Category Archives: Summer


It’s hot out there for newly planted trees and shrubs. These plants may be struggling to survive the heat and drought because their root systems haven’t had a chance to get established in the native soil yet. That’s why it’s important to pamper spring-planted trees and shrubs during the first year after planting. Most trees fail after the first year of planting because they were stressed and never recovered from transplant shock. Here are some ways to take the shock out of tree planting.

Keep them watered. Young trees need moist soil to survive the first summer. If you have sandy soil, the roots will dry out quickly and the leaves may shrivel and drop. If you have clay soil, the dry ground will rack, exposing roots and causing them to dry out. You should water your trees a few times a week and deeply. Add 5 to 10 gallons of water per tree each time.

Use a gator. If you don’t want to be a slave to tree watering all summer, try this product. Tree gators are plastic-sleeved devices that wrap around trees. Fill them with water and they slowly release the water over time, keeping the soil around the rootball moist.

Mulch them. Keep the soil around the tree or shrub mulched with an organic mulch. This will help keep the soil moist, plus prevent weeds from growing. Be generous with your mulch ring size. Spread it outside the drip line of the plant. The feeder roots will be more likely to penetrate the native soil if there is no competition from other plants and the soil stays moist. Add a 2- to 3-inch-thick layer of mulch around each tree and don’t pile it up next to the trunk or the tree may suffer from crown rot.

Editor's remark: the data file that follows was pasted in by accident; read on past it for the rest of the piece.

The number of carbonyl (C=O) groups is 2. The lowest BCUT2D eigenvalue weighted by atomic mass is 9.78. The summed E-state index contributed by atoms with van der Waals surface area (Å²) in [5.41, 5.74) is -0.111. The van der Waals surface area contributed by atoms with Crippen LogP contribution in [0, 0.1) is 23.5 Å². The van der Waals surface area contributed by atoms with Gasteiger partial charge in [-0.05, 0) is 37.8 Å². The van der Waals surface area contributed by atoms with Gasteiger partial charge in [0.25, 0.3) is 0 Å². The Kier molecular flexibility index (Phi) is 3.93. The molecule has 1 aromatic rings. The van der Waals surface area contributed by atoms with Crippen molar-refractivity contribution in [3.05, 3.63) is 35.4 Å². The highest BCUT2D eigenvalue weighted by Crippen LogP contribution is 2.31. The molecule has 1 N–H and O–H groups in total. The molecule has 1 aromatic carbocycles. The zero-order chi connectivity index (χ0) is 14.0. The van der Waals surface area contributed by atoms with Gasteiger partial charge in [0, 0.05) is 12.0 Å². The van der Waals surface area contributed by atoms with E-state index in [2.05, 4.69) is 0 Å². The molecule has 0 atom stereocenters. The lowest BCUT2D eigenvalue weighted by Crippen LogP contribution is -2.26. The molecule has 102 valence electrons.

Stake or no stake? Staking usually isn’t recommended for newly planted trees. The gentle swaying from the wind helps the new roots get established. However, if you have a windy location, you may want to stake the tree for just the first year so it doesn’t blow over.

BUG OFF! Nature’s Way

Not all insects are harmful to your garden; in fact, many are beneficial and are an important part of the ecosystem. Chemicals used to eliminate insects do not discriminate between the good bugs and the bad ones, so you can limit the damage done to beneficial insects and, at the same time, keep harmful chemicals out of the environment by practicing organic pest control.

Here are a few simple and effective ways to eliminate bugs and other pests naturally:

Handpicking: Insects can be handpicked from plants, and pests like potato bugs can easily be shaken from plants into a box. Use a butterfly net to capture white cabbageworm butterflies before they lay their eggs on your crucifers.

Traps: Slugs love to slurp beer from cans strategically placed in the garden, but don’t open the tops all the way lest the openings become two-way streets. Sticky traps hung in apple trees attract and trap apple maggot flies. Brush-on insect trap coating can be applied to small boards on stakes and used throughout the garden. Painting the boards a bright color will make them even more effective. Pheromone traps draw insects like Japanese beetles to their own hormonal scents and safely capture them in boxes away from prized roses and peonies.

Covers: Using lightweight floating covers on crops such as blueberries keeps those pesky birds, rabbits, and deer from eating you out of house and home. Of course, don’t install them until after pollination so that bees can do their job first.

Biological Pest Control: Releasing beneficial bugs into your garden to feed on bad bugs is a fine way of eliminating pests. Ladybugs love aphids, and certain wasps lay eggs on the eggs of other insects, such as cutworms and cornborers; when the wasp eggs hatch, they feed on the pest eggs. The bacteria Bacillus thuringiensis (Bt) is found in spray form and is used to control cabbageworms and their cousins.